In my view, most things fall into that latter category. As a general principle, we--individually and as communities, states and a nation--are better off when the national executive restrains itself from exerting its power. For some people (OK, I'm thinking the current crowd, but while some hands are meaningfully dirtier than others, no Administration's hands since Washington's are perfectly clean), this is very hard to do. How can an executive earn praise in the history books by restraining himself from action?
So they meddle. And instead of people exercising their powers of self-reliance--the powers that are directly responsible for making this nation what it is by insisting that every citizen demonstrate self-government--we are excused from responsibility for our actions, and even prevented from taking responsibility for our choices.
It has become a key part of my world-view that a government should do only those things which individual citizens in free association with one another either cannot or should not do for themselves. When it does, it acts against its own long-term best interests by not permitting and expecting its citizens to demonstrate intelligent and active self-government.
On that basis, I think most of what all three branches of the U.S. government have been up to in the past few decades is wrong. But "most" is not "all."
Specifically (yes, I'm finally getting around to answering your question *grin*), the hierarchically-organized Executive is probably exactly the right crowd to deal with truly national emergencies. It has the power to act, and--if matters really are that serious, as in a massively debilitating economic crisis--the right and responsibility to act.
The ends do not justify all means, however. There is no national emergency bad enough to require stormtroopers, secret police, or concentration camps; if these are the only means by which a nation can survive, then better that it perish.
Short of this, though... I'm inclined to agree that a real Depression would justify large-scale public works projects. Better some productive activity than none at all, even if the public confidence is too low to offer wages much beyond those necessary for survival. So yes, I'd support executive action in such a serious case.
Otherwise... call me skeptical.
There are some real *astards out there in the upper-echelons of certain businesses who don't see people, when they look at employees, but only see pieces of equipment. I'm throwing this out for discussion, not because I think the government should put any further restrictions on business, it shouldn't... in my opinion, but because I've seen the result when a gentle elderly woman who's worked at her job for over twenty years, is suddenly told to pack up and move out the next day because her employer has decided they don't need her department anymore,no notice... just pack up and get the hell out. The fear and anguish and disruption of a person's life is very real.
Quite true. What I wonder is, why do we even bring this up? Is there really anyone Out There who thinks otherwise?
The question isn't whether layoffs hurt individuals over the short run (they do), or even whether corporate executives may profit by layoffs over the short run (they may). The proper question to be asking is whether businesses have the right to make stupid decisions that hurt them in the long run. If they do, then we may all deplore the short-term results, but still accept their necessity to gain the long-term benefits of companies that survive by remaining profitable, keeping other workers employed. That doesn't mean ignoring an individual's pain. What it means is making large-scale public policy questions on the appropriate basis--not based on personal feelings or horror stories that are not representative examples of reality, but on objective observations and analyses of economic cause-and-effect.
If, on the other hand, we conclude that businesses don't have any right to be foolish; if we accept the twin assumptions that businesses--and thus the individual human beings who run businesses--are too stupid or evil to be allowed to make their own decisions as to what is in their best interests over the long run, and that consumers are too stupid to make "correct" choices as to which businesses to support, then we might as well just nationalize everything and let those wise and benevolent civil servants take care of us completely.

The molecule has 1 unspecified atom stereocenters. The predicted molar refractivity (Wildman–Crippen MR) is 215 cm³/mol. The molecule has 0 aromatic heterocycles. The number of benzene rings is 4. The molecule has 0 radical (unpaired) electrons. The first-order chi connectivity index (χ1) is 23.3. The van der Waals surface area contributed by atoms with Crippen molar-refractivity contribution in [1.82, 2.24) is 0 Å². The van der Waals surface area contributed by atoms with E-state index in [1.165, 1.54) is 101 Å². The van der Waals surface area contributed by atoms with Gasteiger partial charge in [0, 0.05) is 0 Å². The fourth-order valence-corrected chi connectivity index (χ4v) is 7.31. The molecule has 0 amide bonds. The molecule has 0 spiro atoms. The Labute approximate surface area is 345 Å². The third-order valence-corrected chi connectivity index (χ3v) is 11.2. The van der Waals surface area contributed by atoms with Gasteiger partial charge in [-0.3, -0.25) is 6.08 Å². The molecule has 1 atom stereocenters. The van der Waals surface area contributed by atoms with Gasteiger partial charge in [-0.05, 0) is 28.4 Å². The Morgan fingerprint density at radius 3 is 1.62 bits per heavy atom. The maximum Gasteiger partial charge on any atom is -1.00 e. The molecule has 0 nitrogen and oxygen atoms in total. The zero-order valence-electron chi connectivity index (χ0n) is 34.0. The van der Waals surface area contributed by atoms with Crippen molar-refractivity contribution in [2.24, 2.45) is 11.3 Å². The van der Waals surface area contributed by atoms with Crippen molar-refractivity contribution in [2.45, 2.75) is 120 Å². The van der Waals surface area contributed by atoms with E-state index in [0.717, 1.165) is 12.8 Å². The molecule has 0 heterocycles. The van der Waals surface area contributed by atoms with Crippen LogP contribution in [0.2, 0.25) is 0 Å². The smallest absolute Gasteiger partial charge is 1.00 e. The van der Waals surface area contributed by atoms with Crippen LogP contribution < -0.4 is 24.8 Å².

In which case the good and decent employers are prevented from being so, and no one else has any incentive to become so.
And we all lose.
People do suffer long-term hurt, especially the senior citizens for whom new work will be an incredible trial. Of course you can't force a business to keep employees that it can no longer afford. But business practices that are cruel to the individual need to be brought to the attention of the public, so that some pressure can be brought to bear on the corporate mentality.
Understood. And I hope you will understand in turn my pointing out that word "cruel" as being key here.
What's "cruel?" Suppose you're an employer who hits a bad patch. You can't afford to keep all of your employees; if you try, you run a high risk of going under completely and losing all your employees.
So what do you do? Your older employees are likely to be earning the most money (i.e., costing you the most in wages). You could let maybe three or four of them go; otherwise you'd have to lay off maybe five or six others. On the other hand, you don't want to be "cruel" to "senior citizens." But letting too many others go might cripple your business just in terms of how much work needs doing.
So what do you do?
Suppose you try to keep everyone... wouldn't that be "cruel," risking everyone's jobs?
Suppose you try to protect your older workers. Doesn't that mean you have to be "cruel" to lower-income workers, who probably need your paycheck just to make ends meet?
My point should be obvious by now, which is that there is no way to avoid being "cruel" to someone when employee costs are too high. When all the options are bad, the only proper course is to do what's best for the company. It means that someone is going to be hurt in the short term, and there's no way around that.
So the notion that letting people go to pursue the bottom line is always "cruel" is based on failing to consider the consequences of doing otherwise. Layoffs are not cruel, not when the bottom line is risking the bankruptcy that, instead of hurting a few people, would "cruelly" hurt everyone who benefits by that company's continued existence.
I think we need to be careful to consider that, as bad as things can be when there are layoffs, things can be much, much worse. A proper assessment of economic action considers all the alternatives, not just those which purport to avoid "cruelty" to a particular interest group.